Dr Johanna Ralston: And I think what I would say the answer to that, in a way is yes, both are true. It's funny, because I was thinking about, this is a funny way of answering that which is in a way multi sectoral issues, which is what obesity is, which is, what chronic diseases are other things like climate change, things that really cut across sectors, they don't just sit inside health, they sit inside agriculture and sit inside education, they sit inside trade, those in a way are most successfully addressed at the local level. So, cities do a better job. And then even countries and certainly the multilateral systems in a way, because in cities, your constituency are right out your front door, if you're in City Hall, if you're the mayor of a city, you work alongside your head of health, and everybody kind of works together for the health of the population that's right in front of them. And that when it's a complex issue, in a way, it's best to do it that way. But you absolutely need the multilateral system for multiple reasons. And so, it was interesting. The former WHO Director General Bru Brundtland from Norway, she did many things during her tenure, but one of them was the first ever Public Health Treaty that WHO put together which was on tobacco, the Framework Convention on Tobacco Control. And, she was sort of, it was suggested, why don't you just let Member States solve their own tobacco challenge? At that point, there had been recognition that tobacco was, like, obesity is now 25 years ago, tobacco was driving many, many chronic diseases and quite a bit of avoidable death. She said you can't just leave this to Member States, tobacco can only be solved across borders, because of the nature of trade of how we move across borders of production. Like it's a cross border issue inherently, just of course, like viruses are, like pandemics are and so that was, that was a very important point. And so, the same is true, that pandemics are cross border issues, and non-communicable diseases like obesity are as well. The drivers include, again, changes in food systems, climate change, urbanisation, limited access to the ways we've changed our work. So, a country can't control all the variables itself, and you need those multilateral agreements in a way, and multilateral thinking and exchange of knowledge and best practice. Infectious diseases are simpler in that sense, there's usually a single vector like mosquitoes for malaria as an example. So, if you cut off the link to the vector, arguably, you put up the disease and it's harder. And I think, as we saw, even just with the ways that that COVID has felt so confounding, there are all these different. There's a simple transmission, but there's all these different drivers of it, including things like politics, which we certainly saw a lot of in the US. So, the multilateral system has been very challenged. And it's good to question governance and representation. One thing I was going to also mention is that for World Obesity Day this year, we did a study of the countries with the 10 highest and 10 lowest challenges in terms of COVID complications and COVID death, it turned out, they were also countries, almost to a one, I think there's one or two exceptions that have the 10 highest and 10 lowest rates of obesity. So, we saw it's not that obesity is causing this, but that underlying health is causing this. But the point is that the countries with the greatest complications, again, was were the countries in high income countries. So, this wasn't sort of a, the US and UK or Belgium or whoever has this all done figured out and, in other countries can use it as a model. It was not that model at all. Countries that did the best were those that had partnerships on multiple levels, including with community health workers and community leaders in the private sector. So, it is multilateral needs to happen and so does local, this is my answer to your question.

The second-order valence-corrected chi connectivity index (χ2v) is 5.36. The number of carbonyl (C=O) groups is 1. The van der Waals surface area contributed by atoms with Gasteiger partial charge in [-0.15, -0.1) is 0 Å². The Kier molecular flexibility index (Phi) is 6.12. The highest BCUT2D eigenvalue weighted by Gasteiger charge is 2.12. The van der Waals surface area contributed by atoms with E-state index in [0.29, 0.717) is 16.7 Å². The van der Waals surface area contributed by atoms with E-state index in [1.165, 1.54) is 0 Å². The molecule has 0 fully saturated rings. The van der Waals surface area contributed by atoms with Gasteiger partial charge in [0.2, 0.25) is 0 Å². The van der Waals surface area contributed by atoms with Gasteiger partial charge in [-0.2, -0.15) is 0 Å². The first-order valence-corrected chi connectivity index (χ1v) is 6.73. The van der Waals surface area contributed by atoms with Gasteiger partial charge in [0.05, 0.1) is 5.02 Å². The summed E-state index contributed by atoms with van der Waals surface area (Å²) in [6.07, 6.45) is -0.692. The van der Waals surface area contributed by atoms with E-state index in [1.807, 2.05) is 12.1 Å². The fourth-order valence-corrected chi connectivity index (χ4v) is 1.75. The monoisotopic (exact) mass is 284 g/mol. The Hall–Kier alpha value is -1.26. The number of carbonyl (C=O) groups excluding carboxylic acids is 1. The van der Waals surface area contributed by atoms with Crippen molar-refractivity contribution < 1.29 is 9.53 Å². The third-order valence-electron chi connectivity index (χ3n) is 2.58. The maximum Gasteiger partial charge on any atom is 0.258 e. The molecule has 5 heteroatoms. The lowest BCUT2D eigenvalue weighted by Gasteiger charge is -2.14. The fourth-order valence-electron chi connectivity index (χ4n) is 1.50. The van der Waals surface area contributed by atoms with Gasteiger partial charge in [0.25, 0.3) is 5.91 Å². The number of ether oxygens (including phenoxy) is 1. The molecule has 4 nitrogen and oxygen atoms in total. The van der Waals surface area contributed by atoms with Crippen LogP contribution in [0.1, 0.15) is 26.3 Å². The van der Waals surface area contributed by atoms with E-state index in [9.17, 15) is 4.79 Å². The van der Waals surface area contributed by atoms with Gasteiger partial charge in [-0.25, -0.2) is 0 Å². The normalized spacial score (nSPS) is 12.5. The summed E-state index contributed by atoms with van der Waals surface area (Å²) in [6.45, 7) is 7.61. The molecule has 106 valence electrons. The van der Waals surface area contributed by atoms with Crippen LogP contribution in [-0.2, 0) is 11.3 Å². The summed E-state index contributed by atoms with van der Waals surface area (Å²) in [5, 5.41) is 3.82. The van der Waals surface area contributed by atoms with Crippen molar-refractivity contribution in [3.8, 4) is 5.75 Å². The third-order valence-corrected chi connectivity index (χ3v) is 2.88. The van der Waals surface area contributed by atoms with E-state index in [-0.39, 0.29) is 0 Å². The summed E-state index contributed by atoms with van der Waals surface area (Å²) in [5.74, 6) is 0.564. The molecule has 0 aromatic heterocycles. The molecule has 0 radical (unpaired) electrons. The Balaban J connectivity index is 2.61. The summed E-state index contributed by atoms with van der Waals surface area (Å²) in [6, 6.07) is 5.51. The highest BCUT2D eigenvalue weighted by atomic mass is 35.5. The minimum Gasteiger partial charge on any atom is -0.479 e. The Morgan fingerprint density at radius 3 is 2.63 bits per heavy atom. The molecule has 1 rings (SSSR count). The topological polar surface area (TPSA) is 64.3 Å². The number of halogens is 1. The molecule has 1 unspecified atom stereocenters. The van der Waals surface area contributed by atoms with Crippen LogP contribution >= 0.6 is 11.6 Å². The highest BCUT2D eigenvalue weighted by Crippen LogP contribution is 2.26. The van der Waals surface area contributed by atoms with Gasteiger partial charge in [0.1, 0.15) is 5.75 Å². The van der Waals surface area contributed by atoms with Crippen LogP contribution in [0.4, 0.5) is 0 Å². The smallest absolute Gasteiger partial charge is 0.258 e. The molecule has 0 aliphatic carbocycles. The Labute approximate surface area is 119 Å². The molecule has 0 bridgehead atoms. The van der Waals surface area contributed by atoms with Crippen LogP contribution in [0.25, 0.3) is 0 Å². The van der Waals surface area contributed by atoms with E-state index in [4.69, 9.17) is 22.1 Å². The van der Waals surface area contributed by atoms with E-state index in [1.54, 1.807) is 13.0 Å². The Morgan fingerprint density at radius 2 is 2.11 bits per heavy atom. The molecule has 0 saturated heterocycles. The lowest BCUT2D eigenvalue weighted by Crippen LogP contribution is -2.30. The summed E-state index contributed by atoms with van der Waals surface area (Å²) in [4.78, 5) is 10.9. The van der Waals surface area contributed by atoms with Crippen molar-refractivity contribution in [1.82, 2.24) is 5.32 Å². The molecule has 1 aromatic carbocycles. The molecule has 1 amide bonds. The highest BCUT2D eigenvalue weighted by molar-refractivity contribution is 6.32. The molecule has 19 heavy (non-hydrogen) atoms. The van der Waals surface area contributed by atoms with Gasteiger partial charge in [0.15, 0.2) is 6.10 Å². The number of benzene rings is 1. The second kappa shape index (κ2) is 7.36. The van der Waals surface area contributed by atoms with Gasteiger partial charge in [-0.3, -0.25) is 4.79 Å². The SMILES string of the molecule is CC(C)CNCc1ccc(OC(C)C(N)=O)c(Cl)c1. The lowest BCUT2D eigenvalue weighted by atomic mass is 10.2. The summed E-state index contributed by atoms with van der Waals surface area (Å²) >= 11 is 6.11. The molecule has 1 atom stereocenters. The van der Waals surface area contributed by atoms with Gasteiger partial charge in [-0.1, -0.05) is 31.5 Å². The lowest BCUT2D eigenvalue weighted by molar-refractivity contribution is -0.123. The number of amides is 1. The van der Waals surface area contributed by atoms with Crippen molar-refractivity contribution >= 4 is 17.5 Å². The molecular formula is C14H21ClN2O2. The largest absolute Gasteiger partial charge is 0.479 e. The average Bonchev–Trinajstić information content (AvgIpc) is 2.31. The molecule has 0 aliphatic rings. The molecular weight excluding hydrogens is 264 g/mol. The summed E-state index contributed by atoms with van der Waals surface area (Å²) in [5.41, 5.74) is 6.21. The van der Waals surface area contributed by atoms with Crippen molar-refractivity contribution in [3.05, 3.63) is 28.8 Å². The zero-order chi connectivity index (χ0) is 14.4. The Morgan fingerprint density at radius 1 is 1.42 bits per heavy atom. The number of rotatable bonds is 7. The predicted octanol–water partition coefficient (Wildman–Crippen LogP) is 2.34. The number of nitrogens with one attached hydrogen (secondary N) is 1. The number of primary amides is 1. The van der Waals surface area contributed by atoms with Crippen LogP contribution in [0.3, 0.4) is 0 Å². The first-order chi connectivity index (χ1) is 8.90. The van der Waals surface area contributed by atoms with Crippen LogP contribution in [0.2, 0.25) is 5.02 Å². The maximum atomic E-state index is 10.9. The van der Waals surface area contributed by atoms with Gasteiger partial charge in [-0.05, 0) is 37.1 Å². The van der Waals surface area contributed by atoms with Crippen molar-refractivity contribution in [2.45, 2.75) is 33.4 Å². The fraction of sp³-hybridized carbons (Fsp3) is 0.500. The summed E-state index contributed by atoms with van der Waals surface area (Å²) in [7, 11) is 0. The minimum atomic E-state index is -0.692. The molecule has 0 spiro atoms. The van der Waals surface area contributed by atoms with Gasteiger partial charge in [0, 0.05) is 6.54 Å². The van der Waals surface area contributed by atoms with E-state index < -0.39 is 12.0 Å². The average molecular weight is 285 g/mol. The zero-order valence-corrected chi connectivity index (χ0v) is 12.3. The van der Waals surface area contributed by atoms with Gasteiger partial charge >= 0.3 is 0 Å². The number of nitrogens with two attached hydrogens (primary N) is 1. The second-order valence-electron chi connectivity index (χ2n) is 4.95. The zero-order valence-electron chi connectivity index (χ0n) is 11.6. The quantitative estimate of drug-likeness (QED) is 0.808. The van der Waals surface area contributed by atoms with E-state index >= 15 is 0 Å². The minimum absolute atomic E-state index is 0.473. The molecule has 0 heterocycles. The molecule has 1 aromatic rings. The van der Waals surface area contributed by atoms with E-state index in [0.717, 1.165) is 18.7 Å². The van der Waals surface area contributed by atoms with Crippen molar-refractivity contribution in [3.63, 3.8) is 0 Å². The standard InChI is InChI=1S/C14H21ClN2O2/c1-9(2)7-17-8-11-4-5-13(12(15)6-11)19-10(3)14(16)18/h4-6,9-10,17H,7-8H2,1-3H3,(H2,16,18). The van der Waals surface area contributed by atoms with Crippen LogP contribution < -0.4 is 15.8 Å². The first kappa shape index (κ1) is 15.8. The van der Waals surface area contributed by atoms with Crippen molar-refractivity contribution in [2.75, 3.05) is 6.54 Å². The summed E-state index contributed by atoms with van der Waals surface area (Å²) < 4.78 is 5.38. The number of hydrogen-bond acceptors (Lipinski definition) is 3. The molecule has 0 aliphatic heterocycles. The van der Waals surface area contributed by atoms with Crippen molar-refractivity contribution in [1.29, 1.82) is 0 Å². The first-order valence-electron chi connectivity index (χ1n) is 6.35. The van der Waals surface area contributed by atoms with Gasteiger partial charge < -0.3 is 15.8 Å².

Dr Paul Vallet: Well, of course, the final one returns to multilateralism and asking for someone who knows the organization quite well, I wanted to figure whether you thought that in the wake of the pandemic, the World Health Organization will have been able to improve on its performance and footprint?